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Tasers Are Too Dangerous For On-Campus Use
Charlene van Dijk
November 4, 2006

Mount Holyoke Public Safety officers are on the cusp of acquiring tasers as part of their arsenal of law enforcement weapons. Growing concerns about campus safety have raised debate over whether or not Public Safety officers are adequately equipped for their jobs. Currently, campus officers wear bulletproof vests and are armed with pepper spray and batons. In a letter to the Mount Holyoke community, Mary Jo Maydew, Vice President of Finance and Administration, claimed that “a small but growing number of incidents are occurring on campus, mostly involving people who were not members of the Mount Holyoke community, leading us to conclude that our officers need additional equipment to protect both themselves and others.”

Tasers are being touted as the answer to Mount Holyoke's safety concerns when in reality, tasers are neither safe nor necessary. Tasers, or hand-held electroshock guns, are supposed to function as non-lethal alternatives to conventional law enforcement firearms. They are described euphemistically as electro-muscular disruption technology, a sanitized term describing the muscular paralysis that occurs when a person is subjected to 50,000 volts of energy. A taser stun incapacitates a subject by overriding her motor nervous system, causing skeletal muscles to contract involuntarily. Taser shocks, which are supposedly non-lethal, killed at least 148 people in the United States and Canada between 1999 and 2005. Certain medical conditions increase the potential fatality of the weapon, as do various prescribed medications used to treat psychiatric problems. A former Los Angeles medical examiner found that “pre-existing heart disease, psychosis, and the use of drugs including cocaine, PCP, amphetamines, and alcohol” may contribute to a higher fatality rate.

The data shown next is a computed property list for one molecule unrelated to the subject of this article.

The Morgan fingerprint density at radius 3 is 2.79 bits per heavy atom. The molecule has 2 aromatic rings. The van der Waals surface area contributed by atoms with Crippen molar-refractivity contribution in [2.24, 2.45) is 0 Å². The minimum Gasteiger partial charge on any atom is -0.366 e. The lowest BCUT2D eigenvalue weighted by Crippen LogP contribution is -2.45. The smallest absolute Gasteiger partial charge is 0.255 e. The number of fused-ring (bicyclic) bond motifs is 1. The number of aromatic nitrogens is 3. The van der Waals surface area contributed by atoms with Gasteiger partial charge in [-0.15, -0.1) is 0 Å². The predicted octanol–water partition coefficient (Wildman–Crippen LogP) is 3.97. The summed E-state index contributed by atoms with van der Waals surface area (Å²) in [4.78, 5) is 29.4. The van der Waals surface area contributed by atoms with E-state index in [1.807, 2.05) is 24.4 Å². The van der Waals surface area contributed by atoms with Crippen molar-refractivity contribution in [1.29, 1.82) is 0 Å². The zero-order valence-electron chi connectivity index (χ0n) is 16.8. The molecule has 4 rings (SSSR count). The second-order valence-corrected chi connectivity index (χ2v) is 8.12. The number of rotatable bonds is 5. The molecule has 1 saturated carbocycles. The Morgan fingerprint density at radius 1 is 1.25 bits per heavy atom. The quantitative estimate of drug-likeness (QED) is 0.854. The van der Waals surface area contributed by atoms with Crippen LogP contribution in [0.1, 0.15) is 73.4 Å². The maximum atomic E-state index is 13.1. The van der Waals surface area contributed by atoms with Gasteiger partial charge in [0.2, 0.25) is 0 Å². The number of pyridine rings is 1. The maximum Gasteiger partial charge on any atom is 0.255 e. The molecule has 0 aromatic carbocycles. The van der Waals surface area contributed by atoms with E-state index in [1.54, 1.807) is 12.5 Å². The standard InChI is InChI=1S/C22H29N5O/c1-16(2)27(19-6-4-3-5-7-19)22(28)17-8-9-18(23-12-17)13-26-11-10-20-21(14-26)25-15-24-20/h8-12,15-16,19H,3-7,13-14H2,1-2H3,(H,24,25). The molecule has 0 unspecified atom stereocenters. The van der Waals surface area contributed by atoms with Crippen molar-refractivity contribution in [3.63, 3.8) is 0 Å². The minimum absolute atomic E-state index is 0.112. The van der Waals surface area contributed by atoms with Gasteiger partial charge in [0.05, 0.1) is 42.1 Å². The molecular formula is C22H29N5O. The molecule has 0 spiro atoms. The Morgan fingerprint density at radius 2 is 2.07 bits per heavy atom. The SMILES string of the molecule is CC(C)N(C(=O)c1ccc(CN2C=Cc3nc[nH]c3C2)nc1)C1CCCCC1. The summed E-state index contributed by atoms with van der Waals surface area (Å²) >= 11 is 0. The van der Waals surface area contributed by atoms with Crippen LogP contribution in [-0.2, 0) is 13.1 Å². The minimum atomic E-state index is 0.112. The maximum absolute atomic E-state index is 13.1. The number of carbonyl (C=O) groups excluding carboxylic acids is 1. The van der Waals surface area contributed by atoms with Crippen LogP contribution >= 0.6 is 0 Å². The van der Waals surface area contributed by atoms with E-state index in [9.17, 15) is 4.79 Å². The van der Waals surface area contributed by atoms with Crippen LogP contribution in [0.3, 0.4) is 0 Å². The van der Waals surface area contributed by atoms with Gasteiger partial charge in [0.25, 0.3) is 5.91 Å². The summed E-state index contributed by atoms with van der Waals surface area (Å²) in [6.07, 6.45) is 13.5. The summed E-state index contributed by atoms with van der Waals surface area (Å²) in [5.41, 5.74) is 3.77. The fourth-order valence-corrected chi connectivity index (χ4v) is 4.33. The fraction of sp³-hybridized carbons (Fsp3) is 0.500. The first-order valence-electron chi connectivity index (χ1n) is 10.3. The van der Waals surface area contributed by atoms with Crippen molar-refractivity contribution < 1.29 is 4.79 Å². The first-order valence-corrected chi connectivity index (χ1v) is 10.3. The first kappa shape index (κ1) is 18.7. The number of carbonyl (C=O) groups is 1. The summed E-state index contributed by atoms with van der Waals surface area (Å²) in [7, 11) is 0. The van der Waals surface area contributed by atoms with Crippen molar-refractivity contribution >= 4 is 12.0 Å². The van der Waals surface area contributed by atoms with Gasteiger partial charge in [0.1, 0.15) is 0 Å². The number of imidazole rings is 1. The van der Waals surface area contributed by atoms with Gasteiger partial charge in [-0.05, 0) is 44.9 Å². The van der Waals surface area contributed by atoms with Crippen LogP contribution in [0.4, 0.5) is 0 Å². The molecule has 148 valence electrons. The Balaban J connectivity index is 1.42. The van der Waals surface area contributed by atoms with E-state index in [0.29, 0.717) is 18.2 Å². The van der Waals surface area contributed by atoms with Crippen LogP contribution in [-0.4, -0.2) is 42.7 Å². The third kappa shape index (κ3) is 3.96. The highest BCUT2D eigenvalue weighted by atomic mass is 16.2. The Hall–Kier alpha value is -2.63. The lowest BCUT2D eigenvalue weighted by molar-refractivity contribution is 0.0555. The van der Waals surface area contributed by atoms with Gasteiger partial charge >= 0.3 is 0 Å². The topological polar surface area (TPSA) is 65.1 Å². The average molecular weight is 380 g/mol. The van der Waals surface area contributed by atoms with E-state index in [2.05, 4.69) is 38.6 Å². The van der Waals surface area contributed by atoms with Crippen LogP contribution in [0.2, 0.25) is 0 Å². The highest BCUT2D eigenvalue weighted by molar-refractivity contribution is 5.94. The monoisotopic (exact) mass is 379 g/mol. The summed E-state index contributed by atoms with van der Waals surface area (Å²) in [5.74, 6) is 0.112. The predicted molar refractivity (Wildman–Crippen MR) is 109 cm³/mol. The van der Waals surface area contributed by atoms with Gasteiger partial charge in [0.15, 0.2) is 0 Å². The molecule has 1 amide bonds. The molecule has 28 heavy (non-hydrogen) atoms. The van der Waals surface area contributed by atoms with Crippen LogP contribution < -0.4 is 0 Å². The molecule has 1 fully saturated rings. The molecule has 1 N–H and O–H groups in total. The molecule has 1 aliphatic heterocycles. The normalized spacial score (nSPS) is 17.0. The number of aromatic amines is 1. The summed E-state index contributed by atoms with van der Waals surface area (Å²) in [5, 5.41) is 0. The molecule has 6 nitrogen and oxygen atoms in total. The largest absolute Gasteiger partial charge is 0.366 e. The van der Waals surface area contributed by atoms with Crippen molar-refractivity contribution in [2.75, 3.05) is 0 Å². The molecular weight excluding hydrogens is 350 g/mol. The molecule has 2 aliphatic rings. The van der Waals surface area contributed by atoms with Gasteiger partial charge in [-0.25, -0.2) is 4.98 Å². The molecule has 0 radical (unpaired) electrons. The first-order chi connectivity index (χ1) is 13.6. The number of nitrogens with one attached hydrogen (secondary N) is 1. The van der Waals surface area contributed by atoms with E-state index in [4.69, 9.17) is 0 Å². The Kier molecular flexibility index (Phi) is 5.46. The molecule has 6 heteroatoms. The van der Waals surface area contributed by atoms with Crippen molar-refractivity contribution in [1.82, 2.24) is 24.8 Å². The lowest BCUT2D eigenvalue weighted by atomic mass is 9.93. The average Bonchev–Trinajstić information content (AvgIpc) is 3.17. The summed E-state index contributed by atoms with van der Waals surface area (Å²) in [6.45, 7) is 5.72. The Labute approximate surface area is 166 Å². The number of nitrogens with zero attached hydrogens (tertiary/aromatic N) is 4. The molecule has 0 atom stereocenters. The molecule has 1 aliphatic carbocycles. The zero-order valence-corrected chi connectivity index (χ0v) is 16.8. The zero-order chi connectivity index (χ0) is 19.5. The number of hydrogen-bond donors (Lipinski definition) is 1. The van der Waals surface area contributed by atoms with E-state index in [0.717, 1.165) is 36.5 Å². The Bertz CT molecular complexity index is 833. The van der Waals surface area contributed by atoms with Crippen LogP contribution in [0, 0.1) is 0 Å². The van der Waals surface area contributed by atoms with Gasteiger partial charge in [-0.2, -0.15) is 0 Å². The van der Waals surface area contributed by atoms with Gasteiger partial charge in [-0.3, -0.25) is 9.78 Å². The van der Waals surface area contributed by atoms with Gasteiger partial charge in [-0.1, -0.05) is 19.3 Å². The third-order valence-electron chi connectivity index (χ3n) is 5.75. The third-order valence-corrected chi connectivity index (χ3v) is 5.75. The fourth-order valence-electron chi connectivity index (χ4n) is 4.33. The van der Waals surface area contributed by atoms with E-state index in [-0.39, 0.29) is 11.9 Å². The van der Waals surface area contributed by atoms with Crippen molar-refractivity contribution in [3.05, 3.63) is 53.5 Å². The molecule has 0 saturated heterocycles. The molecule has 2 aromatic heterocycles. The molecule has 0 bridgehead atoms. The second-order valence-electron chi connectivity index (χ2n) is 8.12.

As independent data concerning the safety of electro-muscular disruption technology when applied to drug or alcohol-compromised individuals is limited, the International Association of Chiefs of Police is urging reassessment of taser safety. In a recent article in The News, Director of Public Safety Paul Ominksy described a situation where tasers could have been used to better protect the community. The suspect was “intoxicated, 6'5, 250 lbs, with a criminal record and a history of fighting.” In this situation, if armed with tasers, the officers would have shocked an individual who was under the influence of alcohol, despite potential health concerns and the increased fatality rate. In all situations in which a taser might be used, Public Safety officers have no way of knowing whether or not the individual has a pre-existing heart condition or any other predisposition that might put the person at greater risk of a lethal shock. Furthermore, lethal force is not necessary in such situations.

Although tasers are meant to be non-lethal weapons, supporters claim they are a substitute for semi-automatic firearms, which would never be used to subdue a drunk, unwieldy suspect. Public Safety has done a superb job of protecting the Mount Holyoke community using conventional methods in the past without tasers. Why are tasers necessary now? According to the Department of Public Safety's July 1, 2006 document “Safe and Sound,” the number of arrests for weapons, liquor and drug violations peaked in 2002, when officers made 15 total arrests. There were 12 arrests in 2003, six in 2004 and four in 2005. The total number of campus crimes for 2002, 2003, 2004 and 2005 are 82, 84, 79 and 101 respectively.

A rise in crime in 2005 does not indicate that there will be an increase in crime in subsequent years. Fear mongers want the Mount Holyoke community to feel unsafe so that the use of tasers will be justified. Proponents of tasers on our campus claim either we arm campus safety officers with tasers to protect the community or leave our campus and our officers vulnerable. Such an argument is a false dichotomy; Public Safety officers are trained in various law enforcement methods and procedures that do not entail the use of tasers. Given Mount Holyoke's low crime rate and the high risk associated with taser use, do we really need them here?

This site is maintained by Sarah Owocki. She can be contacted at owock20s@mtholyoke.edu